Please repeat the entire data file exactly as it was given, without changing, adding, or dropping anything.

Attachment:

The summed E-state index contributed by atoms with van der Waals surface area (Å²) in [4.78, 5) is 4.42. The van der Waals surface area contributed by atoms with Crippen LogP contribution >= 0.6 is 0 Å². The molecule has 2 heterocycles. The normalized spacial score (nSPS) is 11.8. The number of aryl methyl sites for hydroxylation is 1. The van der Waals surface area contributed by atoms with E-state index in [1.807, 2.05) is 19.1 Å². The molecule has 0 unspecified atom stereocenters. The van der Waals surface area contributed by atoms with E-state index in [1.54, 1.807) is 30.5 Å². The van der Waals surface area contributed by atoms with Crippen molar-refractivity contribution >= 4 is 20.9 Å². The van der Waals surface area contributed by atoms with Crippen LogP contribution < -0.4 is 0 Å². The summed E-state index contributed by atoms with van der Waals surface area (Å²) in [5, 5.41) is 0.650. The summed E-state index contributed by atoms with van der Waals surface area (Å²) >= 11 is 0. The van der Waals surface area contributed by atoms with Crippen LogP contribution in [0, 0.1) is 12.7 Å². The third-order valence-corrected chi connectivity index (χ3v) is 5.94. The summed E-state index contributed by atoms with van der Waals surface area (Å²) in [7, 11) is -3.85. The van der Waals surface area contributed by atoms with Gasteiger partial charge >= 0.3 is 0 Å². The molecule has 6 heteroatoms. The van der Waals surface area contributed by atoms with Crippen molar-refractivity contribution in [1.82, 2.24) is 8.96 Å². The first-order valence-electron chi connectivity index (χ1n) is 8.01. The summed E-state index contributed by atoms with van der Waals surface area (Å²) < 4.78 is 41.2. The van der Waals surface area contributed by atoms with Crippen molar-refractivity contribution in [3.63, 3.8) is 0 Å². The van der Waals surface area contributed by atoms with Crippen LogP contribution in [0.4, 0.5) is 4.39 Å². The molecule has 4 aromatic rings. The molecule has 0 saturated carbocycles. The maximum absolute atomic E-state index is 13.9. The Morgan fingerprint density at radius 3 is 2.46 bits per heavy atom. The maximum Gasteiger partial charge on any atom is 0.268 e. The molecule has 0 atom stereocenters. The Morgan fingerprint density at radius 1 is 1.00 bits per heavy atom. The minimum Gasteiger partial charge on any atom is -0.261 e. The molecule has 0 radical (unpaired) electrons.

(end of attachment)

The summed E-state index contributed by atoms with van der Waals surface area (Å²) in [4.78, 5) is 4.42. The van der Waals surface area contributed by atoms with Crippen LogP contribution >= 0.6 is 0 Å². The molecule has 2 heterocycles. The normalized spacial score (nSPS) is 11.8. The number of aryl methyl sites for hydroxylation is 1. The van der Waals surface area contributed by atoms with E-state index in [1.807, 2.05) is 19.1 Å². The molecule has 0 unspecified atom stereocenters. The van der Waals surface area contributed by atoms with E-state index in [1.54, 1.807) is 30.5 Å². The van der Waals surface area contributed by atoms with Crippen molar-refractivity contribution >= 4 is 20.9 Å². The van der Waals surface area contributed by atoms with Crippen LogP contribution < -0.4 is 0 Å². The summed E-state index contributed by atoms with van der Waals surface area (Å²) in [5, 5.41) is 0.650. The summed E-state index contributed by atoms with van der Waals surface area (Å²) >= 11 is 0. The van der Waals surface area contributed by atoms with Crippen LogP contribution in [0, 0.1) is 12.7 Å². The third-order valence-corrected chi connectivity index (χ3v) is 5.94. The summed E-state index contributed by atoms with van der Waals surface area (Å²) in [7, 11) is -3.85. The van der Waals surface area contributed by atoms with Gasteiger partial charge >= 0.3 is 0 Å². The molecule has 6 heteroatoms. The van der Waals surface area contributed by atoms with Crippen molar-refractivity contribution in [1.82, 2.24) is 8.96 Å². The first-order valence-electron chi connectivity index (χ1n) is 8.01. The summed E-state index contributed by atoms with van der Waals surface area (Å²) < 4.78 is 41.2. The van der Waals surface area contributed by atoms with Crippen molar-refractivity contribution in [3.63, 3.8) is 0 Å². The van der Waals surface area contributed by atoms with Crippen LogP contribution in [0.4, 0.5) is 4.39 Å². The molecule has 4 aromatic rings. The molecule has 0 saturated carbocycles. The maximum absolute atomic E-state index is 13.9. The Morgan fingerprint density at radius 3 is 2.46 bits per heavy atom. The maximum Gasteiger partial charge on any atom is 0.268 e. The molecule has 0 atom stereocenters. The Morgan fingerprint density at radius 1 is 1.00 bits per heavy atom. The minimum Gasteiger partial charge on any atom is -0.261 e. The molecule has 0 radical (unpaired) electrons.